At the end of the tractor tour, you’ll gather in the main enclosure to make-your-own pizza with a twist! All of the ingredients for a homemade pizza, including pre-made dough, will be provided. Our toppings of the day included apple slices, cream cheese bits, caramel syrup, and fresh cut slices of sweet potato. After just a few minutes in the brick fired oven, it was time to eat. Itadakimasu! Wow, it was so flavorful with the simplest of ingredients. This is definitely making it into my personal recipe book. To top it off, strawberries were picked and blended with soymilk so we could pair our pizza with a fresh fruit smoothie. What a delight!

After your light lunch, there are a few activities left to complete the tour. Get your artistic skills flowing by painting a dry cucumber gourd for your choice of a maraca or ornament. And have you ever seen cotton in the raw? It grows from branches and has many seeds to be removed. So, have your hand at a miniature mill to see how it’s done!

Yokota Farm is also well known for Strawberry Picking (Ichigo-gari) between December to June. Depending on the season, the all-you-can-eat package can range from 1,000-1,800yen for 30-minutes. Enjoy a delicious homemade strawberry pizza and smoothie set for 1,400yen after picking.

To access Yokota Farm by train, exit JR Kamatori Station (Sotobo Line) and take a 10-minute taxi ride, which will cost about 1,000yen. By car, free parking is available on the Yokota Farm premises.

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Jessica A Paje

Jessica A Paje @jessica.paje

Originally from San Diego, California, I lived in Yokosuka, Japan, for 5 years. In 2010, I arrived with a new outlook on my future. Mainly, to refocus on family and let my curiosities take us to places we’ve only dreamt of. Along the way, we’d hopefully develop new friendships and simply collect memories to last a lifetime. Then, there was the Tohoku earthquake and tsunami on March 11, 2011. I will never forget that experience and the devastating effects it had on the entire country. I asked the community, “What can I do to help?” Collecting, sorting, and packing donations, was the least I could do. I also went to California for 1 month, raised a monetary donation for Red Cross, and secured phone interviews to help spread the word on how others from the USA could assist. I was determined to show my family, friends, and folks across the world that it would be okay to return to Japan. I wanted them to know that the little things that make up this beautiful country still existed. What better way than to use a platform such as Japan Travel to share photos and stories full of life, history, and culture. It is a pleasure to say I have contributed more than 150 articles to a database that now collectively holds more than 15,000! This journey has not only allowed me to realize my initial goals, but I’d like to think that it has somehow played a role in sparking an interest locally and across the globe for others to experience all that is published here and more. I invite you to also share your wonderful stories, offer comments, and ask questions right here. Feel free to contact me at jessica.paje@japantravel.com. Safe travels! ٩( ๑╹ ꇴ╹)۶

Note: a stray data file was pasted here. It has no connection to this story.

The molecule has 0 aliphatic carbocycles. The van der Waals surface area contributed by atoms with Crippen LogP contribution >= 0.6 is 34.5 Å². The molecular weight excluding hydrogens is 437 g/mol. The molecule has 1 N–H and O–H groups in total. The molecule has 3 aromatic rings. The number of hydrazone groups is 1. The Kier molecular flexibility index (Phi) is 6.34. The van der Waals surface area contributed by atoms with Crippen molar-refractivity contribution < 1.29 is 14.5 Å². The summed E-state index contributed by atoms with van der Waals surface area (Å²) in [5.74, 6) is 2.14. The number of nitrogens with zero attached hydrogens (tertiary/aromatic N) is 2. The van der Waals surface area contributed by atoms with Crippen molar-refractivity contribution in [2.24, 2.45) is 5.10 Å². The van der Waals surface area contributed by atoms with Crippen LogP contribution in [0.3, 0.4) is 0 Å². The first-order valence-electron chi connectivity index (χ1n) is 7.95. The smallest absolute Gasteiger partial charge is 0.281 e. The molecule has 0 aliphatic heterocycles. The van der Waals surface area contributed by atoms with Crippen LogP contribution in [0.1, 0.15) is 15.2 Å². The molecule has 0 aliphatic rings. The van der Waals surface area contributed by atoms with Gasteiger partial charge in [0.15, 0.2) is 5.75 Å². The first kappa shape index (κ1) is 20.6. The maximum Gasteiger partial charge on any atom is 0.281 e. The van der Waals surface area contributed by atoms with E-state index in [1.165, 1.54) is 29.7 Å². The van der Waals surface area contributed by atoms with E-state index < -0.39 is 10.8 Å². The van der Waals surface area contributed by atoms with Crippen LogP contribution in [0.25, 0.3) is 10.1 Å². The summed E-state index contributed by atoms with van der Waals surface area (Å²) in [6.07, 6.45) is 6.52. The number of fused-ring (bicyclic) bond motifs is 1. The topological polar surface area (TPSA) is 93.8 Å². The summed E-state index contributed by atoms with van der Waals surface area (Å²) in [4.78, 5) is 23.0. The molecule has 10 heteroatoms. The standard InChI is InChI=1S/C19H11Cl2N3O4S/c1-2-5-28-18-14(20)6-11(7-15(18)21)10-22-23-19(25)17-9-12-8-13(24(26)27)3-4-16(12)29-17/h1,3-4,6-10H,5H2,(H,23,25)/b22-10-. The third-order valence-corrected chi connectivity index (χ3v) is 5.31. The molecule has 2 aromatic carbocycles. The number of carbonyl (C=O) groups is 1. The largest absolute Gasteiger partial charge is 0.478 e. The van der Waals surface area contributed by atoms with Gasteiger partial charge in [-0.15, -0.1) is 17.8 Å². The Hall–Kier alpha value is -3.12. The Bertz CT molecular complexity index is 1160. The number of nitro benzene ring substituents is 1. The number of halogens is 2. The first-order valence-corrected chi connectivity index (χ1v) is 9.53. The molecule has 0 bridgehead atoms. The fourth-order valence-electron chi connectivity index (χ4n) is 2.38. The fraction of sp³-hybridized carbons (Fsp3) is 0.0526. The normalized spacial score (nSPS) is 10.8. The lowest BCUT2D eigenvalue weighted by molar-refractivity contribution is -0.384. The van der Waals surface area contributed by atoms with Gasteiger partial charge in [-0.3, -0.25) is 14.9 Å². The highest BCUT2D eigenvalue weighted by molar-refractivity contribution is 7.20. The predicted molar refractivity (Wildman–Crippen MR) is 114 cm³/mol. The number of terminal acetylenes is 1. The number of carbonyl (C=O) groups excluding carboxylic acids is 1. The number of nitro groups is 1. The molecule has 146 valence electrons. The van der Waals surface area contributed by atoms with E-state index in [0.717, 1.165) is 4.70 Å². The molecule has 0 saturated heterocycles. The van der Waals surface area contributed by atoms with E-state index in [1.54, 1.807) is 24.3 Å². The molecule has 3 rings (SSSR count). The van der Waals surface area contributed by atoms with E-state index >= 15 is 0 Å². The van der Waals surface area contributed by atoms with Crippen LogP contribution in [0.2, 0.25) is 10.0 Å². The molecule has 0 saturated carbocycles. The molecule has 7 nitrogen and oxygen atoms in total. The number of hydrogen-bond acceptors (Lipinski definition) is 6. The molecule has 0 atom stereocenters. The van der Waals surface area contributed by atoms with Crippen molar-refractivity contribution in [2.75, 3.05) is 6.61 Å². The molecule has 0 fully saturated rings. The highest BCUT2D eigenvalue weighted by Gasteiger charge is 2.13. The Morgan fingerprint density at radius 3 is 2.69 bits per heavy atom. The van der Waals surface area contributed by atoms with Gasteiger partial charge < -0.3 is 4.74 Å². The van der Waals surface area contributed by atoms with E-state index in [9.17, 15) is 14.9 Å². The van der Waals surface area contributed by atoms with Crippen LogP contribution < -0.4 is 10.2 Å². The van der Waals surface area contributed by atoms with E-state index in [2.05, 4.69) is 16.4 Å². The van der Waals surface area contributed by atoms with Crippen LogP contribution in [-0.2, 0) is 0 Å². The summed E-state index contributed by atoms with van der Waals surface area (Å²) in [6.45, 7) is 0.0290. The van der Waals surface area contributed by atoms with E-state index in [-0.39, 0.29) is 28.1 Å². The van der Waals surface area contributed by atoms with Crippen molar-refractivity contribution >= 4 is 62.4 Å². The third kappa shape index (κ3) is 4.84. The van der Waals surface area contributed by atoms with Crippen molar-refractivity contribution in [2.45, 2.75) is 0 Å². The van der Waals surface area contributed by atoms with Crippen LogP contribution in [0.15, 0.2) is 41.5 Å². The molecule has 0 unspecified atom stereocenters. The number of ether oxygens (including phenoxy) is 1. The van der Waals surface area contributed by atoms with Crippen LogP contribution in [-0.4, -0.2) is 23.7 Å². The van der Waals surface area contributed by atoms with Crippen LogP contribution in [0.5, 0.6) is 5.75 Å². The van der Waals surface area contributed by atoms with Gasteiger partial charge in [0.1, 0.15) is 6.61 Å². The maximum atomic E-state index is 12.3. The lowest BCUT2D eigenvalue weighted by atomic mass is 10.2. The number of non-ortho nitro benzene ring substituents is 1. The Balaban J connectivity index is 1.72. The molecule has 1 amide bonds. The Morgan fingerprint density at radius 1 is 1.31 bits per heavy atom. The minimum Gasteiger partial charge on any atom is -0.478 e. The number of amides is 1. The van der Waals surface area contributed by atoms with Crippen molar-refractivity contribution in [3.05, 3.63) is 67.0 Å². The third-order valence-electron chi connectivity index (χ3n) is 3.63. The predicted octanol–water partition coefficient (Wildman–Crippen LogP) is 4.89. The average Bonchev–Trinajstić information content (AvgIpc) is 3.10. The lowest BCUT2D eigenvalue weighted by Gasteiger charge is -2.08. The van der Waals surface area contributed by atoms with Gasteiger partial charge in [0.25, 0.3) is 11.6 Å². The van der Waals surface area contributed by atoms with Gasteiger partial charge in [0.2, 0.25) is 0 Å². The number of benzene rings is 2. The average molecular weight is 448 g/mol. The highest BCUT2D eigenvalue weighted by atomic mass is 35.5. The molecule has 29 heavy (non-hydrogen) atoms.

Join the discussion

Victoria Vlisides 5 years ago
Love the tractor photo! What a great feature.
Olga 6 years ago
Wow, sweet potato pizza must be something!!
Veronika Tomanova 6 years ago
Why not, right?